June 29, 2012

Steve Aoki and Lil Jon – Massive Dance Week

The Unique Squared Mobile Studio rolled into Las Vegas right at the beginning of Massive Dance Week at the Wynn/Encore Hotel and Casino. The bus was there to act as a VIP studio for the performers, in the event they wanted to work on music during the week’s festivities. The Wynn/Encore hosted a plethora of DJ’s including, Tiesto, Avicii, Afrojack, Deadmau5, Skrillex, Steve Aoki, Lil Jon, Sultan and Ned Shepard, Calvin Harris, David Guetta, Steve Angello, and Swedish House Mafia. The DJ’s were spread out amongst the four stages the Wynn/Encore was offering: XS, Surrender, Tryst, and the Encore Beach Club. One of the stages was a straight up nightclub like XS, while others like Surrender and Tryst were some kind of club/festival stage and pool party hybrid that couldn’t be anything else other than a Vegas venue.

While Lonely Paul and myself were the only ones working on future club bangers that week, we did get a chance to have some of the week’s performers stop by the bus to talk music, gear, and the electronic dance music (EDM) culture in general. Steve Aoki, Lil Jon, and Jonathan Schechter aka $hecky Green stopped by the bus and here is what they had to say:

So when did Vegas become a place for EDM?

Aoki: I think dance music finally became accepted when Surrender became a nightclub. That’s from my perspective. When I joined Surrender, from day one the whole focus was to introduce EDM into the Vegas scene.

When did you recognize that happening?

Lil Jon: When EDM started to get huge, that made a lot of people look at dance music like, “oh sh*t”. Two years ago when it was LA and a stadium, people started to look at it like the biggest festival in the US. It seemed that Vegas started to grow at about the same time and dance music started to take off commercially. The records were getting big like Guetta and “Sexy B*tch” and all the festivals.

Aoki: The festivals became the new radio for all of these kids. When you think about Vegas before all this was going on, the only things that people were playing in the club were radio records. Records people knew. It started changing because the way in which people access music has changed entirely. People aren’t finding music on the radio. YouTube is a format to find out about Skrillex and you can tell how far he has gone. Swedish House Mafia, Tiesto, and what Lil Jon are doing in the dance world, that was through YouTube. John was always on MTV with all his big records. With the dance thing, its not about vocally driven music so we are primarily surviving in the underground. That’s how kids are finding out about our music. It’s changed.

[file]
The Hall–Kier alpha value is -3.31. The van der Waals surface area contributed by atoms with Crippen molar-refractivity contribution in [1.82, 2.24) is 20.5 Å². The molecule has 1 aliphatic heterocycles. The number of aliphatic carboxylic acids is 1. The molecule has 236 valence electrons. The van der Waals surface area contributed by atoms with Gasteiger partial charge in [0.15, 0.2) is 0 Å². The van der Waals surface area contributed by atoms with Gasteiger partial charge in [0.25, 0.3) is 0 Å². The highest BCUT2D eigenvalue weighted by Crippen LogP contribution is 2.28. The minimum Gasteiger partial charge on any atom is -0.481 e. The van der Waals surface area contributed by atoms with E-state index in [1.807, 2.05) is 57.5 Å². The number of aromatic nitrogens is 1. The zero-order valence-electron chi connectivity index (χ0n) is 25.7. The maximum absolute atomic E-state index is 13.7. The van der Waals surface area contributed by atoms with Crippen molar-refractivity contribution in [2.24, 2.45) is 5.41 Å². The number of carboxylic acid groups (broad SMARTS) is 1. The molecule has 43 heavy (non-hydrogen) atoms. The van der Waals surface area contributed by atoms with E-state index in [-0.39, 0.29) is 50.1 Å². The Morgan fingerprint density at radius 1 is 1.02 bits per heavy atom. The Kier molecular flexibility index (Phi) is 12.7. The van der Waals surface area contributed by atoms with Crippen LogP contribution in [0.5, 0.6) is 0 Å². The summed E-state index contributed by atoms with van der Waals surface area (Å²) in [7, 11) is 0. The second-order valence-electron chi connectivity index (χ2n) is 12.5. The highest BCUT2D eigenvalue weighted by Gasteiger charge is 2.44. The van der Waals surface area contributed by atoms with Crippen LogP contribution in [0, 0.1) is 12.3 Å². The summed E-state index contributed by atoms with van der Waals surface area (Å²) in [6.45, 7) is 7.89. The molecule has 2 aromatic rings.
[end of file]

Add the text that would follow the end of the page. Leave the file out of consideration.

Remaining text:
You can’t count on the radio stations to play your music?

Aoki: You can’t and we don’t anymore which is great.

Lil Jon: You don’t have to.

Aoki: It helps us but at the same time we don’t need it. Deadmau5 isn’t on the radio but he is one of the biggest DJs in Las Vegas. That’s a testament to how powerful this music is. You don’t need the major institutions to spread this music to the right people.

Lil Jon: Hip hop was the primary music in Vegas. The festivals and the ways people are finding music has changed.  Now you can’t really find a hip hop club in Vegas anymore.

Aoki: 5 or 6 years ago the king was DJ AM. It was about those DJ’s and those DJ’s were the people changing the game in Vegas. After he passed away things started changing and in general people in America became more accepting of the EDM world. Vegas is a cross culture of America. You have people all over coming here to party so you see the whole nation changing.

Lil Jon: I think people got tired of the radio and tired of artists making shitty music. For a time it was the same shit over and over again, cheesy, corny records and then people got fed up. We are in the iPod culture where people are listening to so many kinds of music that they got tired of the radio. Other people were making better records and good music that was underground. These artists got bigger and bigger.

How has this financially, changed your lifestyle?

Aoki: Its made my life a little bit more comfortable as I am doing my job. Instead of flying economy I’m flying business class [laughs]. I don’t need it…

Lil Jon: We just go to sleep! [laughs] We go to sleep on the plane.

Aoki: Sometimes were doing gigs back to back and the comfort means everything just to be able to make it to the next gig. The most important thing is finding the time and place to sleep. And my studio really hasn’t changed that much…

You were saying that your studio is 1/16th the size of this mobile studio.

Lil Jon: And that’s all you need. Technology…